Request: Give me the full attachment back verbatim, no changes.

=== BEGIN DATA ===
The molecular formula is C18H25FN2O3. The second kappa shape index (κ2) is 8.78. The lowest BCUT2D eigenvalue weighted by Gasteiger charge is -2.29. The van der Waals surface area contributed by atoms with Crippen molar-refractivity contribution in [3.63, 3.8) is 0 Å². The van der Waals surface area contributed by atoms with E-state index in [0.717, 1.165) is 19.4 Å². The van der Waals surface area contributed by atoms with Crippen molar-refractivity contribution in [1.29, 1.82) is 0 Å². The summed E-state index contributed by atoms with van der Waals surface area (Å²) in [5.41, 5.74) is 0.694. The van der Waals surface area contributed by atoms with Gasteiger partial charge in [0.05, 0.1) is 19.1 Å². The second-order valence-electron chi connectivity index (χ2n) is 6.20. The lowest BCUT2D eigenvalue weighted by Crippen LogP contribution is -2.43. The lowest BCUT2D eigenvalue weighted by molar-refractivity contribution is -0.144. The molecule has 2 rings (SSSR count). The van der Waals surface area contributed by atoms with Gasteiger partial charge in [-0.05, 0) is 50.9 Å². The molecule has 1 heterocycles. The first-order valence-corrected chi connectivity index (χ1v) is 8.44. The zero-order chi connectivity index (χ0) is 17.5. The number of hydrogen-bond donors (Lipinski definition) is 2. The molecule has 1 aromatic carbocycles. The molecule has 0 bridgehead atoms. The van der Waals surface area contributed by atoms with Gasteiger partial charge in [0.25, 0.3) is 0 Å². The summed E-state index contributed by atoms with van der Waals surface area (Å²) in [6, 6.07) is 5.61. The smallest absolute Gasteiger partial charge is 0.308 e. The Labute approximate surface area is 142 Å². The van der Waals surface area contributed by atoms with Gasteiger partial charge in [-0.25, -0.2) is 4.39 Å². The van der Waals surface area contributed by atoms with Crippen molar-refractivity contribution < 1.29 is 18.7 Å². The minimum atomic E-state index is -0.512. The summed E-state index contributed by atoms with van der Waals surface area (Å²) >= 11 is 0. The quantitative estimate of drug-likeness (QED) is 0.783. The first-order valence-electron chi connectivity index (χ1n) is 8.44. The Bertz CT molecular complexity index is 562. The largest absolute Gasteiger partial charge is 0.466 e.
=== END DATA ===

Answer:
The molecular formula is C18H25FN2O3. The second kappa shape index (κ2) is 8.78. The lowest BCUT2D eigenvalue weighted by Gasteiger charge is -2.29. The van der Waals surface area contributed by atoms with Crippen molar-refractivity contribution in [3.63, 3.8) is 0 Å². The van der Waals surface area contributed by atoms with E-state index in [0.717, 1.165) is 19.4 Å². The van der Waals surface area contributed by atoms with Crippen molar-refractivity contribution in [1.29, 1.82) is 0 Å². The summed E-state index contributed by atoms with van der Waals surface area (Å²) in [5.41, 5.74) is 0.694. The van der Waals surface area contributed by atoms with Gasteiger partial charge in [0.05, 0.1) is 19.1 Å². The second-order valence-electron chi connectivity index (χ2n) is 6.20. The lowest BCUT2D eigenvalue weighted by Crippen LogP contribution is -2.43. The lowest BCUT2D eigenvalue weighted by molar-refractivity contribution is -0.144. The molecule has 2 rings (SSSR count). The van der Waals surface area contributed by atoms with Gasteiger partial charge in [-0.05, 0) is 50.9 Å². The molecule has 1 heterocycles. The first-order valence-corrected chi connectivity index (χ1v) is 8.44. The zero-order chi connectivity index (χ0) is 17.5. The number of hydrogen-bond donors (Lipinski definition) is 2. The molecule has 1 aromatic carbocycles. The molecule has 0 bridgehead atoms. The van der Waals surface area contributed by atoms with Gasteiger partial charge in [0.25, 0.3) is 0 Å². The summed E-state index contributed by atoms with van der Waals surface area (Å²) in [6, 6.07) is 5.61. The smallest absolute Gasteiger partial charge is 0.308 e. The Labute approximate surface area is 142 Å². The van der Waals surface area contributed by atoms with Gasteiger partial charge in [-0.25, -0.2) is 4.39 Å². The van der Waals surface area contributed by atoms with Crippen molar-refractivity contribution < 1.29 is 18.7 Å². The minimum atomic E-state index is -0.512. The summed E-state index contributed by atoms with van der Waals surface area (Å²) >= 11 is 0. The quantitative estimate of drug-likeness (QED) is 0.783. The first-order valence-electron chi connectivity index (χ1n) is 8.44. The Bertz CT molecular complexity index is 562. The largest absolute Gasteiger partial charge is 0.466 e.